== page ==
The twice-Primal-Urge effect is a penalty applied to rolls, not a boost to the werewolf's actual Primal Urge rating.


                    Resident Lore-Hound
                    Currently Consuming: Hunter: the Vigil 1e

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                    • #11
                      Originally posted by Satchel View Post
                      The twice-Primal-Urge effect is a penalty applied to rolls, not a boost to the werewolf's actual Primal Urge rating.
                      Oof. Whenever protection against supernatural effects starts messing with dice pools or successes rolled instead of resolving through CoW, mages tend to get screwed over fast. A 2*PU penalty to their spellcasting roll on top of all the spell factors is not nice.


                      Bloodline: The Stygians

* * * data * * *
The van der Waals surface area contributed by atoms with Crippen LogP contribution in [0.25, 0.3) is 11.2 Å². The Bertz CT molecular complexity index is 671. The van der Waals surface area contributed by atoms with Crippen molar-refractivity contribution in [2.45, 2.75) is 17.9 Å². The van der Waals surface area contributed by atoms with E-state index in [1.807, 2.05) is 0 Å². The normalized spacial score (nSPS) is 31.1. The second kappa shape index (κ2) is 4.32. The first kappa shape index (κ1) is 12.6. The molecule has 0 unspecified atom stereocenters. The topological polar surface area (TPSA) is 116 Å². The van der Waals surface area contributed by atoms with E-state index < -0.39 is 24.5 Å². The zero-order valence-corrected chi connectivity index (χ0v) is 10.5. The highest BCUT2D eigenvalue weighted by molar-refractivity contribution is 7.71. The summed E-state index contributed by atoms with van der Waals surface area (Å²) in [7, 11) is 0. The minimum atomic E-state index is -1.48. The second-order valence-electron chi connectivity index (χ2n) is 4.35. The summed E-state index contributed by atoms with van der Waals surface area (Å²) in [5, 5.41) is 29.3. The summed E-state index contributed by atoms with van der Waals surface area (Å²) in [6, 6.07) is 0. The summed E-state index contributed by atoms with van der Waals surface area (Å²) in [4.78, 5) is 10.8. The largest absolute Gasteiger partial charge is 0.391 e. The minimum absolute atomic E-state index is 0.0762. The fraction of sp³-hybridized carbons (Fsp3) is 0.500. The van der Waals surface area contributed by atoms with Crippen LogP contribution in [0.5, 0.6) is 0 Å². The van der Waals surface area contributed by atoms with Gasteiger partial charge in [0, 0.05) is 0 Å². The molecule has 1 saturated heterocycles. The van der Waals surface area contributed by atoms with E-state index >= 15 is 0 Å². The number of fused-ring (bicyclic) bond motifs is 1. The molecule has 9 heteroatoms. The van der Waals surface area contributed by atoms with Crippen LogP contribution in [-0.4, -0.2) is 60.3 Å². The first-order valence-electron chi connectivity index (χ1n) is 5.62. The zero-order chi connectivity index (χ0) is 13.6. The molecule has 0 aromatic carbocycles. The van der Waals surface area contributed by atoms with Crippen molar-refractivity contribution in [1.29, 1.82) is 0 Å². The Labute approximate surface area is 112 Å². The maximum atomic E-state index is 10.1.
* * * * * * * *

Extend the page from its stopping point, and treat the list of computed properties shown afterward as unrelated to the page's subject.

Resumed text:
Ordo Dracul Mysteries: Mystery of Smoke, Revised Mystery of Živa
                      Mage The Awakening: Spell Quick Reference (single page and landscape for computer screens)

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                      • #12
                        Not to mention that they can pull something like Fog of War if you are throwing anything ranged or do Hit and Run.

                        Best option is simply to realm hop or fly out of reach and vanish for a bit. Twilight may help you here but that has a lot of *s attached to it.

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                        • #13
                          Originally posted by Tessie View Post